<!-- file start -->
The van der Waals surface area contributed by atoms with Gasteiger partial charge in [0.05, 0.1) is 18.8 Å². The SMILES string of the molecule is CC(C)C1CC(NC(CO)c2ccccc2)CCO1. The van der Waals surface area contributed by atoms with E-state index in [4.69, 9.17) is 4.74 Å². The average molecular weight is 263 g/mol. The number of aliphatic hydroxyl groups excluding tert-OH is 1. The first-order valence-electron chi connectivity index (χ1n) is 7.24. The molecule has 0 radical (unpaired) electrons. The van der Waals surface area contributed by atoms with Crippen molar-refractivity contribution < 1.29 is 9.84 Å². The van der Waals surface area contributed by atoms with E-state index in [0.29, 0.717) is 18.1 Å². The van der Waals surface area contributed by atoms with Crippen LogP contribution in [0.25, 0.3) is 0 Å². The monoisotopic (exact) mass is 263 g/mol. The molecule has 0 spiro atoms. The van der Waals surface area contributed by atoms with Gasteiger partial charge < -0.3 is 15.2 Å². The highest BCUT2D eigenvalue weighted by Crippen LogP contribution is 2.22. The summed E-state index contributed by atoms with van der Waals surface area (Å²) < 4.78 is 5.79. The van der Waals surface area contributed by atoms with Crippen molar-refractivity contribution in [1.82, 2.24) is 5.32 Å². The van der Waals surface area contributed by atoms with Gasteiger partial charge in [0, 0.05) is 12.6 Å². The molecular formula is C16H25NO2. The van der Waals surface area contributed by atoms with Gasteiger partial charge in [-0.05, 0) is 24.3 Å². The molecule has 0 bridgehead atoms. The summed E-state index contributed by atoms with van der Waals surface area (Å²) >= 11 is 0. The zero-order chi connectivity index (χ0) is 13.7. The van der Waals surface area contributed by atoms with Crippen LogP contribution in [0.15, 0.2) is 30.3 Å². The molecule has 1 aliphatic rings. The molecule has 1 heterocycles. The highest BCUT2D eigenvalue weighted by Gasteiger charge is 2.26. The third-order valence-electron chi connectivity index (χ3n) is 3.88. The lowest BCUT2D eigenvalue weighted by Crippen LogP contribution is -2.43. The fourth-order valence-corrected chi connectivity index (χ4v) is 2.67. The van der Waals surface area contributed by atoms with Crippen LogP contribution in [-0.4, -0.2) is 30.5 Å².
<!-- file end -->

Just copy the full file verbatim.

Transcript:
The van der Waals surface area contributed by atoms with Gasteiger partial charge in [0.05, 0.1) is 18.8 Å². The SMILES string of the molecule is CC(C)C1CC(NC(CO)c2ccccc2)CCO1. The van der Waals surface area contributed by atoms with E-state index in [4.69, 9.17) is 4.74 Å². The average molecular weight is 263 g/mol. The number of aliphatic hydroxyl groups excluding tert-OH is 1. The first-order valence-electron chi connectivity index (χ1n) is 7.24. The molecule has 0 radical (unpaired) electrons. The van der Waals surface area contributed by atoms with Crippen molar-refractivity contribution < 1.29 is 9.84 Å². The van der Waals surface area contributed by atoms with E-state index in [0.29, 0.717) is 18.1 Å². The van der Waals surface area contributed by atoms with Crippen LogP contribution in [0.25, 0.3) is 0 Å². The monoisotopic (exact) mass is 263 g/mol. The molecule has 0 spiro atoms. The van der Waals surface area contributed by atoms with Gasteiger partial charge < -0.3 is 15.2 Å². The highest BCUT2D eigenvalue weighted by Crippen LogP contribution is 2.22. The summed E-state index contributed by atoms with van der Waals surface area (Å²) < 4.78 is 5.79. The van der Waals surface area contributed by atoms with Crippen molar-refractivity contribution in [1.82, 2.24) is 5.32 Å². The van der Waals surface area contributed by atoms with Gasteiger partial charge in [0, 0.05) is 12.6 Å². The molecular formula is C16H25NO2. The van der Waals surface area contributed by atoms with Gasteiger partial charge in [-0.05, 0) is 24.3 Å². The molecule has 0 bridgehead atoms. The summed E-state index contributed by atoms with van der Waals surface area (Å²) >= 11 is 0. The zero-order chi connectivity index (χ0) is 13.7. The van der Waals surface area contributed by atoms with Crippen LogP contribution in [0.15, 0.2) is 30.3 Å². The molecule has 1 aliphatic rings. The molecule has 1 heterocycles. The highest BCUT2D eigenvalue weighted by Gasteiger charge is 2.26. The third-order valence-electron chi connectivity index (χ3n) is 3.88. The lowest BCUT2D eigenvalue weighted by Crippen LogP contribution is -2.43. The fourth-order valence-corrected chi connectivity index (χ4v) is 2.67. The van der Waals surface area contributed by atoms with Crippen LogP contribution in [-0.4, -0.2) is 30.5 Å².